|3||National statisticians should be mandated to coordinate this change, working with a supportive Chief Data Officer who can focus on data use across government and partnerships (where necessary and practical).||All countries by 2020|
|4||Internationally: a. Governments should call for reform of the UN Statistical Commission to ensure more focus on and resources allocated to addressing data gaps and capacity issues, as well as a more inclusive governance structure that invites in expertise from non-governmental groups. b. Member States should push the UN Statistical Commission to assume greater responsibility for the UN data ecosystem, encouraging coordination with newly-appointed agency and regional economic commission CDOs while also improving its inclusivity and inviting in external parties as active participants in formal proceedings. c. The UNSC should commit to frequent self-evaluations.||National governments as members of the UN Statistical Commission, with support from the UN Statistics Division||At the 51st UN Statistical Commission, 2020|
|Legal & Policy Frameworks||5||Where ambiguities exist on terminology in the SDG indicator list, UN custodian agencies and the IAEG-SDGs should convene broad epistemic communities and aim to forge consensus as a matter of urgent priority, with clear lines of communication and collaboration with beneficiary NSOs.||UN agencies with active participation from national governments||By the end of 2020|
|6||Countries should put in place clear open data policies that commit governments to make data open by default with clear exemptions relating to confidentiality of microdata, thereby supporting public sector data sharing and collaboration.||National governments||All countries by 2020|
|7||The UN Global Working Group on Big Data for Official Statistics should amplify work initiated by TReNDS, the GovLab, the University of Washington, the World Economic Forum, and others on legal standards for public-private data sharing – for example, deepening the analysis, sharing replicable best practices, and eventually developing guidelines on effective legal agreements for collaboration.||The UN Global Working Group on Big Data for Official Statistics||By end of 2020|
|Open Innovation||8||Encourage Member States, working with UN custodian agencies and the UN Statistical Commission, to stand up thematic collaboratives for methodological exchange where new approaches to measurement of specific indicators and issues can be evaluated, debated, and categorized to make them more accessible to NSOs and other relevant government departments.||National governments and UN custodian agencies||By end of 2020|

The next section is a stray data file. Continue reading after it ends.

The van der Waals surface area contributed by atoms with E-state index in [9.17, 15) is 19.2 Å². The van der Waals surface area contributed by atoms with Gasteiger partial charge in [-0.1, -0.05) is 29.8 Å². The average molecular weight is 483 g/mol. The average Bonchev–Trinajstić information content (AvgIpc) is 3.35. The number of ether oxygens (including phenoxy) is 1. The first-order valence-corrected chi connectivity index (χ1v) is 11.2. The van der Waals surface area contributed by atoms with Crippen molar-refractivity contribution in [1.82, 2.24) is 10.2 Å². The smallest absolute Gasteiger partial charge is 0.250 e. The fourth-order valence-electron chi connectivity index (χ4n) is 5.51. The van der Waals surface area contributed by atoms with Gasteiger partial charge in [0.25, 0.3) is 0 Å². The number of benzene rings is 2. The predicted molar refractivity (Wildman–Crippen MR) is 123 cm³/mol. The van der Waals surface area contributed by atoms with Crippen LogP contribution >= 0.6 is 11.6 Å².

|9||Members of ECOSOC, working with the UN Science-Policy-Business Forum on the Environment and the Global Platform, should advance the concept of a digital ecosystem for sharing data, algorithms, and infrastructure. This should build upon and complement the Global Platform for Data, Services and Applications being advanced by the UN Statistics Division and the UN Global Working Group on Big Data for Official Statistics.||UN Science-Policy-Business Forum on the Environment, ECOSOC, and the Global Platform under the GWG||For launch by March 2021|
|Capacity & Resources||10||The High-level Group for Partnership, Coordination and Capacity-Building for Statistics for the 2030 Agenda for Sustainable Development, working with the Global Partnership for Sustainable Development Data, should coordinate the international data for development community to shortlist a set of 8 to 10 clear, compelling goals that focus attention and investment on clear priorities. In support of this, they should develop and showcase compelling evidence of the return on investment from data systems.||High-Level Group for Partnership, Coordination and Capacity-Building for Statistics for the 2030 Agenda for Sustainable Development||By March 2020|
|11||Countries should take charge to improve donor coordination at the country level. A common set of principles for aid alignment, and using tools such as country project inventories to minimize duplication and proliferation of funding approaches, should be pursued as soon as possible among partner groups such the Bern Network on Financing Data for Development.||National governments with support from the UN Statistical Commission, Bern Network on Financing Data for Development, with the Global Partnership for Effective Development Co-operation||By March 2021|